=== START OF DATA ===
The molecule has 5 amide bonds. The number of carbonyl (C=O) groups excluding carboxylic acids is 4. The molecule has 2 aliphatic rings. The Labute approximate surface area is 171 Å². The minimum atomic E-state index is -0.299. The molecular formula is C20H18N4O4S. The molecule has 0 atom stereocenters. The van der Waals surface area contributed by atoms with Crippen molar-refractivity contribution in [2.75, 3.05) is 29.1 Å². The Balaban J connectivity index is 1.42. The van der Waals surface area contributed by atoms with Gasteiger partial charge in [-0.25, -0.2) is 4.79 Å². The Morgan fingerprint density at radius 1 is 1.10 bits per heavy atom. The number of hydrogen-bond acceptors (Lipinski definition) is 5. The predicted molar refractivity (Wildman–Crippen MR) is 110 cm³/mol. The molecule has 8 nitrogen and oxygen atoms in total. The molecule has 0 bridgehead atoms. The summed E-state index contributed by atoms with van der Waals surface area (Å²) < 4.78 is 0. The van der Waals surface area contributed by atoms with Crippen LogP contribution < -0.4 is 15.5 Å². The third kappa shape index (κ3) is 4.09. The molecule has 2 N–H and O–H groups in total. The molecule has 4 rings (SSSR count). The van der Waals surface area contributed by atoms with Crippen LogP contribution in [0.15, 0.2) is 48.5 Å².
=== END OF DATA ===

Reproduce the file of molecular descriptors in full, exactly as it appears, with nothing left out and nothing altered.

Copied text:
The molecule has 5 amide bonds. The number of carbonyl (C=O) groups excluding carboxylic acids is 4. The molecule has 2 aliphatic rings. The Labute approximate surface area is 171 Å². The minimum atomic E-state index is -0.299. The molecular formula is C20H18N4O4S. The molecule has 0 atom stereocenters. The van der Waals surface area contributed by atoms with Crippen molar-refractivity contribution in [2.75, 3.05) is 29.1 Å². The Balaban J connectivity index is 1.42. The van der Waals surface area contributed by atoms with Gasteiger partial charge in [-0.25, -0.2) is 4.79 Å². The Morgan fingerprint density at radius 1 is 1.10 bits per heavy atom. The number of hydrogen-bond acceptors (Lipinski definition) is 5. The predicted molar refractivity (Wildman–Crippen MR) is 110 cm³/mol. The molecule has 8 nitrogen and oxygen atoms in total. The molecule has 0 bridgehead atoms. The summed E-state index contributed by atoms with van der Waals surface area (Å²) < 4.78 is 0. The van der Waals surface area contributed by atoms with Crippen LogP contribution < -0.4 is 15.5 Å². The third kappa shape index (κ3) is 4.09. The molecule has 2 N–H and O–H groups in total. The molecule has 4 rings (SSSR count). The van der Waals surface area contributed by atoms with Crippen LogP contribution in [0.15, 0.2) is 48.5 Å².